The Lookout Station

A space connecting journalism and science communities
Digital storytelling about climate change

The Lookout Station is...

a new initiative that connects media and science communities around the topic of climate change, with ‘digital innovation’ as the backbone.

The initiative offers programmes for both media and science communities. It supports storytellers to produce engaging stories about climate change with 'science' in mind. It also helps scientists simplify their communication so that the storytellers can accurately report about the topic with scientific facts, data and evidence.

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The Lookout Station
"We will need more scientists speaking like journalists and more journalists thinking like scientists"
Marc Palahí
Director EFI
Dr. Marc PalahíDr. Marc PalahíDirectorEFI

The importance of Science-Media interface in the 21st century

This century is characterised by accelerated changes and unprecedented global challenges: climate change, water, energy and food security, migration crisis and biodiversity loss among others. These challenges are in one way or another related to the defining issue of our time: how to decouple economic growth from social and environmental degradation.

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Dr. Marcus LindnerDr. Marcus LindnerPrincipal Scientist Natural ScienceEFI

Making European forests more resilient is crucial in response to climate change and intensified disturbances

Trees are long-lived organisms and it usually takes 60 to 150 years from seeding or planting to the final harvesting of wood in European forests. In this period, our climate is expected to warm substantially, along with changes in rainfall patterns. Already today, we can observe impacts of climate change with increased mortality close to dry distribution limits of tree species. We will also face more extreme events and associated disturbances.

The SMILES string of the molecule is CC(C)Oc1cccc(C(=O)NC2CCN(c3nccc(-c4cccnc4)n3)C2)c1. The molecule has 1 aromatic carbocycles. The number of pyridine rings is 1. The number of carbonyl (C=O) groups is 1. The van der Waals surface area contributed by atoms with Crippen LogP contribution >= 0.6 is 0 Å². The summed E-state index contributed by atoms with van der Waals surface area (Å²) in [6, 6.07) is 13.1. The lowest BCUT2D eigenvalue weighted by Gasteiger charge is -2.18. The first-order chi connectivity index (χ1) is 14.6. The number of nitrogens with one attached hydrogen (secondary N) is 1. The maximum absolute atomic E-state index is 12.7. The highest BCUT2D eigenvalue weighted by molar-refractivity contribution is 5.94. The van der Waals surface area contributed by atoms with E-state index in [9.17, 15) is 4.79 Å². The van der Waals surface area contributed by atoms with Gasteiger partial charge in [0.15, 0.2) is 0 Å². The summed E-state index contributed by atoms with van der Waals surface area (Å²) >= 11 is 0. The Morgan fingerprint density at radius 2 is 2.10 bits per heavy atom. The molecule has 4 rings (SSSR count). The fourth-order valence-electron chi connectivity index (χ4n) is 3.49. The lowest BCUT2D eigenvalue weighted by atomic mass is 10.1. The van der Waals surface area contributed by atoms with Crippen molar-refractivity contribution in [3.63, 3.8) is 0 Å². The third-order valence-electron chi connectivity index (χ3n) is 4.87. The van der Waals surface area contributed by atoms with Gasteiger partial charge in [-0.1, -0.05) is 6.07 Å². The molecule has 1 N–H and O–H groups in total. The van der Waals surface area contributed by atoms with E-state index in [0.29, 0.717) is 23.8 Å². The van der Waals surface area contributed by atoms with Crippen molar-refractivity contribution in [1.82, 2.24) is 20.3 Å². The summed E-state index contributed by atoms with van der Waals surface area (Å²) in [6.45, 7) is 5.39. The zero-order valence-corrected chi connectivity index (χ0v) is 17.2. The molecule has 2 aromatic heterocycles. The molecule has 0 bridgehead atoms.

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Dr. Diana TuomasjukkaDr. Diana TuomasjukkaPrincipal Scientist Sustainable Bioeconomy ProgrammeEFI

Nature knows best: nature’s own solutions for man-made challenges

Humans love nature and want to be as close to it as possible - and at the same time well protected from its extreme conditions. Humans also want everything that nature and its ecosystems can offer, often to the extent of exploitation. Once the balance is disturbed, repairs and artificial solutions may shift the problem to other areas, or even aggravate it. So how about looking for solutions, which nature has easily to offer, and trying to understand how ecosystems work? Getting help from nature, for sustainable and balanced use of nature?

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Dr. Yitagesu Tekle TegegneDr. Yitagesu Tekle TegegneResearcher, Bioeconomy ProgrammeEFI

Baka indigenous peoples: climate change and illegal logging making their lives harder

The Baka indigenous peoples, a hunter-gatherer community, live deep in the rainforest of Congo Basin in Cameroon. Some 40 thousands Baka peoples live in the south-west of the country. Forests are everything for the community – their house, school, source of livelihood all depends on the forest. However, the Baka, especially the women, are experiencing harsher living conditions today than in the past; a situation attributed to climate change, deforestation and illegal activities.

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Partners

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The MIT Joint Program on the Science and Policy of Global Change  logoThe MIT Joint Program on the Science and Policy of Global Change  logo
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